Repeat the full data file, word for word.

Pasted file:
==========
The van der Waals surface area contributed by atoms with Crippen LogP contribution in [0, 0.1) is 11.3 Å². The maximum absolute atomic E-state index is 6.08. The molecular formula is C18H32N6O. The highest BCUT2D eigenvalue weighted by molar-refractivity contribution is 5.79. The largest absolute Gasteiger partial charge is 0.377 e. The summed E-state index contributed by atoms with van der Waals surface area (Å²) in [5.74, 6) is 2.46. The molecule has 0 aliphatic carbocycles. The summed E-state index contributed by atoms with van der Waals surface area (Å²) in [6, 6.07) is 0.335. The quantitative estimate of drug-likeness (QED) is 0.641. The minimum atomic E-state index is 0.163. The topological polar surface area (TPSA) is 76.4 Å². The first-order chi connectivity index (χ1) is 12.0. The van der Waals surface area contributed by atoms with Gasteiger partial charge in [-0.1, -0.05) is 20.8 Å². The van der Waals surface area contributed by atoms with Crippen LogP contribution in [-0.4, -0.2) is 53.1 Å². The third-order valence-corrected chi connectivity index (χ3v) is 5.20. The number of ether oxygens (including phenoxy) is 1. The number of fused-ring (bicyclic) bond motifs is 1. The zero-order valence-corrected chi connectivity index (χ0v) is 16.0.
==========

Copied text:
The van der Waals surface area contributed by atoms with Crippen LogP contribution in [0, 0.1) is 11.3 Å². The maximum absolute atomic E-state index is 6.08. The molecular formula is C18H32N6O. The highest BCUT2D eigenvalue weighted by molar-refractivity contribution is 5.79. The largest absolute Gasteiger partial charge is 0.377 e. The summed E-state index contributed by atoms with van der Waals surface area (Å²) in [5.74, 6) is 2.46. The molecule has 0 aliphatic carbocycles. The summed E-state index contributed by atoms with van der Waals surface area (Å²) in [6, 6.07) is 0.335. The quantitative estimate of drug-likeness (QED) is 0.641. The minimum atomic E-state index is 0.163. The topological polar surface area (TPSA) is 76.4 Å². The first-order chi connectivity index (χ1) is 12.0. The van der Waals surface area contributed by atoms with Gasteiger partial charge in [-0.1, -0.05) is 20.8 Å². The van der Waals surface area contributed by atoms with Crippen LogP contribution in [-0.4, -0.2) is 53.1 Å². The third-order valence-corrected chi connectivity index (χ3v) is 5.20. The number of ether oxygens (including phenoxy) is 1. The number of fused-ring (bicyclic) bond motifs is 1. The zero-order valence-corrected chi connectivity index (χ0v) is 16.0.